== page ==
The state Supreme Court in December upheld a Commonwealth Court ruling that declared portions of Act 13 as unconstitutional – specifically, the portions that pre-empted local zoning ordinances.

But the Supreme Court also remanded several issues, such as medical gag orders, back to the lower court.

Both industry parties had petitioned the Commonwealth Court in April of 2012 to intervene in the case. They were denied. The industry groups also petitioned the Supreme Court to allow them to intervene. The Supreme Court also denied their request.

In Wednesday’s filing, attorneys wrote:

“The industry parties have…unique, compelling and legally enforceable interests in the outcome of this case.”

The attorneys argue that the industry’s interests can no longer be soundly represented by Commonwealth parties involved in the case.

They write:

When the issue before this court was the constitutionality of Act 13 in its entirety, this court concluded that those interests were adequately represented by the Commonwealth parties. Now, however, there are several issues before this court related to the interpretation and application of the Supreme Court majority decision and, more importantly for purposes of this petition in respect to the new issues presented, the industry parties are neither necessarily aligned with nor adequately represented by Commonwealth parties.”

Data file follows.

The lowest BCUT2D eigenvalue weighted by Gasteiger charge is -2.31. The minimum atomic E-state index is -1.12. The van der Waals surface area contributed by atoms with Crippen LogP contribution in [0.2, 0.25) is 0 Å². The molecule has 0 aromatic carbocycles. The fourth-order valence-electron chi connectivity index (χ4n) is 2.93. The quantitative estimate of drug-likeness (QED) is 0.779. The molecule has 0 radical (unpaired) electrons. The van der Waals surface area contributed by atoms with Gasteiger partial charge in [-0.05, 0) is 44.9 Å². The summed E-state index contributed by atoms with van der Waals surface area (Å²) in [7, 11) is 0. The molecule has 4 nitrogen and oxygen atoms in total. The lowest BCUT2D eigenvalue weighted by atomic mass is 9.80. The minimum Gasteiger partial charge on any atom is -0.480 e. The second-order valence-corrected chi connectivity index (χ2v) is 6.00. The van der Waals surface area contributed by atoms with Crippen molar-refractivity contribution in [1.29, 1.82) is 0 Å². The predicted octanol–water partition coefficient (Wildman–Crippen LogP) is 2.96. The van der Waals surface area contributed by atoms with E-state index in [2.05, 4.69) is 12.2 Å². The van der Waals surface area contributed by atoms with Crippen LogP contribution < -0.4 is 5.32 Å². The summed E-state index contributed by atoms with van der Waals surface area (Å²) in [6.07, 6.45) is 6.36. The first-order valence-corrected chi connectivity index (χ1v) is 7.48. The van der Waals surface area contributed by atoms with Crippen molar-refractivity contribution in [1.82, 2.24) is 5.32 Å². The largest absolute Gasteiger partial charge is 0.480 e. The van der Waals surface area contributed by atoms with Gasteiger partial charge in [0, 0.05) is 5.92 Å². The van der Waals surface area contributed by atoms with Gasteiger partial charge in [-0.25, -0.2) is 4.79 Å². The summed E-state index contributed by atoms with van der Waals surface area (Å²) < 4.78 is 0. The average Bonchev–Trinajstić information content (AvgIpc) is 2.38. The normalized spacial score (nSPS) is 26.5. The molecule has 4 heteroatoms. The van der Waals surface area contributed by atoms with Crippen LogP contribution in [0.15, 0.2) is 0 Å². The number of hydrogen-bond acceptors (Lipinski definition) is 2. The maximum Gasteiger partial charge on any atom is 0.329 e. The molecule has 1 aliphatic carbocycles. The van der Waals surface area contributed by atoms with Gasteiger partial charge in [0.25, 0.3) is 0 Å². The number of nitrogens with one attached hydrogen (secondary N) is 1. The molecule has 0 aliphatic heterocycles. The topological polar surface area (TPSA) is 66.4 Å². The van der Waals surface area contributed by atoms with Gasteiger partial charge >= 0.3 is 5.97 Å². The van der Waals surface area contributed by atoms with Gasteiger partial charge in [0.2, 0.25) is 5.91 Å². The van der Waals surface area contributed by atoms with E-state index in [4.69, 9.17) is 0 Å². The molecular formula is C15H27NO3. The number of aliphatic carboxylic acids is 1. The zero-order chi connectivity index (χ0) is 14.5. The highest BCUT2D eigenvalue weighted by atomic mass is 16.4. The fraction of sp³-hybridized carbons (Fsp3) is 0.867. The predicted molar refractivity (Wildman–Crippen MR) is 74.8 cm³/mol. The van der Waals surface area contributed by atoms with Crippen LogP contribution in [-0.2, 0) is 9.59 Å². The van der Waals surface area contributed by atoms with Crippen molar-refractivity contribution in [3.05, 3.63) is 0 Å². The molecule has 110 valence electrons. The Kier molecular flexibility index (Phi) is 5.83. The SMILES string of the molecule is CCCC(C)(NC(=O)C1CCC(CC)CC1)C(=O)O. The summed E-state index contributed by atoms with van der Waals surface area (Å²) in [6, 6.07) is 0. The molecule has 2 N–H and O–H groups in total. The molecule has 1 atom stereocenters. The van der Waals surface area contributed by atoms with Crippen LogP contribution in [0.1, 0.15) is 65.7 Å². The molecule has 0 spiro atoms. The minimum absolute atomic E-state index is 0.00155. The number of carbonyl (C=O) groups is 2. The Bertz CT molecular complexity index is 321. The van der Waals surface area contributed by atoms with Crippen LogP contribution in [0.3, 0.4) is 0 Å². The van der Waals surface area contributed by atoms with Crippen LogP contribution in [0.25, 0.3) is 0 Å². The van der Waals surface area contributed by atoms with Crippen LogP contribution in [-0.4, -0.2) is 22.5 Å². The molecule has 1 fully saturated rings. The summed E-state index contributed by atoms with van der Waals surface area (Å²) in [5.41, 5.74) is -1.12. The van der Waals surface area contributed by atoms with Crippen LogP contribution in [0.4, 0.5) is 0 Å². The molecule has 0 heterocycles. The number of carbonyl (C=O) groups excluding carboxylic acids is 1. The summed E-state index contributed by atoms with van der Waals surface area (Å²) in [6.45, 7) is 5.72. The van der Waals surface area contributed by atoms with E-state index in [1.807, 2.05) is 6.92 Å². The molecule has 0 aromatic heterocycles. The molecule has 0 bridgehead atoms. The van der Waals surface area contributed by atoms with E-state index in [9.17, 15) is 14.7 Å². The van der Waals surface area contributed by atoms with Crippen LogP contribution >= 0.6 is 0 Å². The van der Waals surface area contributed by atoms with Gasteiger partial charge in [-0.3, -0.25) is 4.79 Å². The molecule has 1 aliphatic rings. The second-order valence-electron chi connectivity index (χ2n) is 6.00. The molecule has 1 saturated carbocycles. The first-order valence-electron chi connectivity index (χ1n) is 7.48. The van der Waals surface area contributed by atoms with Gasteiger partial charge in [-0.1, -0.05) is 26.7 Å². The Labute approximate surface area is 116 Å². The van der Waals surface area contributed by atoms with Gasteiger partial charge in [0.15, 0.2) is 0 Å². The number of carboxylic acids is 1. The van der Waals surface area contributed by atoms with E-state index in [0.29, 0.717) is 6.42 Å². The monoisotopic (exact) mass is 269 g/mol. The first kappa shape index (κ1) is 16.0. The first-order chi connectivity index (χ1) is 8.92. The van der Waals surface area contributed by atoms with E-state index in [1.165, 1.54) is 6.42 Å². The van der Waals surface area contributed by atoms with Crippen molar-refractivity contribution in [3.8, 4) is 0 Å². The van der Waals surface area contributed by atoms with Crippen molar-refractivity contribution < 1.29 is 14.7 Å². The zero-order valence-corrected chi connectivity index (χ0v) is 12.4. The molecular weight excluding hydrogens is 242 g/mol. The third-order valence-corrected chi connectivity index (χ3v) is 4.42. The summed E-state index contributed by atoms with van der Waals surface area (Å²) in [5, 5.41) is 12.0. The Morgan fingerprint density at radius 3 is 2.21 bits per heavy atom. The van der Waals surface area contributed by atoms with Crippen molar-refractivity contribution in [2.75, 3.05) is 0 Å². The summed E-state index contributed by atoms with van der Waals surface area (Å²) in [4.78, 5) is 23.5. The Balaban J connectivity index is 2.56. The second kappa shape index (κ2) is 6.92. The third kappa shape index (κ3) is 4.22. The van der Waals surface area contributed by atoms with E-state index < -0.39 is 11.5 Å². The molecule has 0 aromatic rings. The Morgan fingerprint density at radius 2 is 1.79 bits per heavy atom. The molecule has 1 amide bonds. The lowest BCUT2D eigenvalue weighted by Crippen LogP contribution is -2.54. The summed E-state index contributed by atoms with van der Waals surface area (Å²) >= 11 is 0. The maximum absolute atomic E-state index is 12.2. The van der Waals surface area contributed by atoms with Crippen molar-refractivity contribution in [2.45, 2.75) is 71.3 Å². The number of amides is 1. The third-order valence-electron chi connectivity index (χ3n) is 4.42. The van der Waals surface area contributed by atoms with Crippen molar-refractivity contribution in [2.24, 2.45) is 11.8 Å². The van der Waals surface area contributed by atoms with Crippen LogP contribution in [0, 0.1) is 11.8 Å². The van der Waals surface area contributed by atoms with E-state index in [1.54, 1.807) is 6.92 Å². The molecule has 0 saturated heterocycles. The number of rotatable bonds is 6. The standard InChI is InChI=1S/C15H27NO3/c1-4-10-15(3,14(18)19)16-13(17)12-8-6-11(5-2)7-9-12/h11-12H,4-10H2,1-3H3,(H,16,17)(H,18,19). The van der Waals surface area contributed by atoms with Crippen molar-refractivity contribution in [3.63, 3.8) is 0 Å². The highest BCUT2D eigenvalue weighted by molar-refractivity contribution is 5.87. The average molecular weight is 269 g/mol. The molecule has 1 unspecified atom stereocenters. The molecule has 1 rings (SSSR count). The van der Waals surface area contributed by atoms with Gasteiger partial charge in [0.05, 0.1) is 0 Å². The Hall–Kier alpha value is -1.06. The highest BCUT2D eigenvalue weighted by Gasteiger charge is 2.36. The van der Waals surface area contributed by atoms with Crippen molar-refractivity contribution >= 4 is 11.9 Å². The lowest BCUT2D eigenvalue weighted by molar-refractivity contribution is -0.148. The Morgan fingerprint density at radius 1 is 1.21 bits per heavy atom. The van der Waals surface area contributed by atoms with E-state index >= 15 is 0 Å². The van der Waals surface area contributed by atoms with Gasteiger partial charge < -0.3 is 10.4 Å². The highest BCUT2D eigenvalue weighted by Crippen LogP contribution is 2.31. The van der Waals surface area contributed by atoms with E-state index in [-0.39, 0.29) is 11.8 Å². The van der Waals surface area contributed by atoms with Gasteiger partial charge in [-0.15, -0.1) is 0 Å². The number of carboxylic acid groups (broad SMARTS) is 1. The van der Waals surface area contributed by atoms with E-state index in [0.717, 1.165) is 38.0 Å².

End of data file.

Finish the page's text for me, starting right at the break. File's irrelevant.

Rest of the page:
They later add:

“Rather, the parties are potentially directly adverse to the Commonwealth parties.”

The petition also suggests that industry parties should be permitted to intervene in the case on remand because of the substantial impact the eventual outcome will have on them.

“The industry parties have a substantial and unrepresented interest in how the underlying issues are addressed and how pending questions are resolved. Act 13 contains a myriad of regulatory provisions including…the payment of impact fees; the content of permit applications, well site construction (and more).

No current party to this case must actually plan for, finance and comply with Act 13’s extensive list of regulatory requirements. Thus, no party has the same interests as the industry parties.”

Reached Wednesday afternoon, John Smith, one of the lead attorneys who spearheaded the Act 13 challenge on behalf of a handful of communities such as Cecil and Peters townships, a nonprofit and a medical doctor, said:

“In our review, it’s the same argument they have raised and lost in the same court.”

A status conference in the case has been set for Monday in Harrisburg.

Application for Relief[2]